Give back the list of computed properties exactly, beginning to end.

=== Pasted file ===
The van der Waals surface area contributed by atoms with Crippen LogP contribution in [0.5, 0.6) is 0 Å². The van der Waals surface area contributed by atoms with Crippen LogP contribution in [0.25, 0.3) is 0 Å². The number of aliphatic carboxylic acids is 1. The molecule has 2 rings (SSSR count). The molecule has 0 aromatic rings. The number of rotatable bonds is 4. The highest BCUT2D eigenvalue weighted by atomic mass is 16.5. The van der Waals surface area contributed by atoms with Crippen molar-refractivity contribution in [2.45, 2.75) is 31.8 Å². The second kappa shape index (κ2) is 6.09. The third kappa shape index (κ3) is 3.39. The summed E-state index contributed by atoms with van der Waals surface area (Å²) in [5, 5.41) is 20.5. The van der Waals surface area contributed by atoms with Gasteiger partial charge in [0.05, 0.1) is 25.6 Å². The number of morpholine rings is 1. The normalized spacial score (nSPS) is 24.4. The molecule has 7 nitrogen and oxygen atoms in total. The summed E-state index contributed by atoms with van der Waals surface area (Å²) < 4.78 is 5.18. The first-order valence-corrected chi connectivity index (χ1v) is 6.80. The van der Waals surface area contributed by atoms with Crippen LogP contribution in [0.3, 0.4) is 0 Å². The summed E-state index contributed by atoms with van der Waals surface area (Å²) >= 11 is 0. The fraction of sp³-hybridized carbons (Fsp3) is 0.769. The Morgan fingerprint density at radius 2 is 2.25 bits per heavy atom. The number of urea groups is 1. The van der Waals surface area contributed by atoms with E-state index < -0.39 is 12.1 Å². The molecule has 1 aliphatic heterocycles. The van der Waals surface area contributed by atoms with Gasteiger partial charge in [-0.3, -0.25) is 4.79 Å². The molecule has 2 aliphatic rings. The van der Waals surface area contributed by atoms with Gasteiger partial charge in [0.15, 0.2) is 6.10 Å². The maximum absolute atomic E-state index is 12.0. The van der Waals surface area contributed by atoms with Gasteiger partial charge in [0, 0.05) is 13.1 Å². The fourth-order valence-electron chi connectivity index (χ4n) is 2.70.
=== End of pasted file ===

The van der Waals surface area contributed by atoms with Crippen LogP contribution in [0.5, 0.6) is 0 Å². The van der Waals surface area contributed by atoms with Crippen LogP contribution in [0.25, 0.3) is 0 Å². The number of aliphatic carboxylic acids is 1. The molecule has 2 rings (SSSR count). The molecule has 0 aromatic rings. The number of rotatable bonds is 4. The highest BCUT2D eigenvalue weighted by atomic mass is 16.5. The van der Waals surface area contributed by atoms with Crippen molar-refractivity contribution in [2.45, 2.75) is 31.8 Å². The second kappa shape index (κ2) is 6.09. The third kappa shape index (κ3) is 3.39. The summed E-state index contributed by atoms with van der Waals surface area (Å²) in [5, 5.41) is 20.5. The van der Waals surface area contributed by atoms with Gasteiger partial charge in [0.05, 0.1) is 25.6 Å². The number of morpholine rings is 1. The normalized spacial score (nSPS) is 24.4. The molecule has 7 nitrogen and oxygen atoms in total. The summed E-state index contributed by atoms with van der Waals surface area (Å²) < 4.78 is 5.18. The first-order valence-corrected chi connectivity index (χ1v) is 6.80. The van der Waals surface area contributed by atoms with Crippen LogP contribution in [0.3, 0.4) is 0 Å². The summed E-state index contributed by atoms with van der Waals surface area (Å²) >= 11 is 0. The fraction of sp³-hybridized carbons (Fsp3) is 0.769. The Morgan fingerprint density at radius 2 is 2.25 bits per heavy atom. The number of urea groups is 1. The van der Waals surface area contributed by atoms with E-state index < -0.39 is 12.1 Å². The molecule has 1 aliphatic heterocycles. The van der Waals surface area contributed by atoms with Gasteiger partial charge in [-0.3, -0.25) is 4.79 Å². The molecule has 2 aliphatic rings. The van der Waals surface area contributed by atoms with Gasteiger partial charge in [0.15, 0.2) is 6.10 Å². The maximum absolute atomic E-state index is 12.0. The van der Waals surface area contributed by atoms with Gasteiger partial charge in [0, 0.05) is 13.1 Å². The fourth-order valence-electron chi connectivity index (χ4n) is 2.70.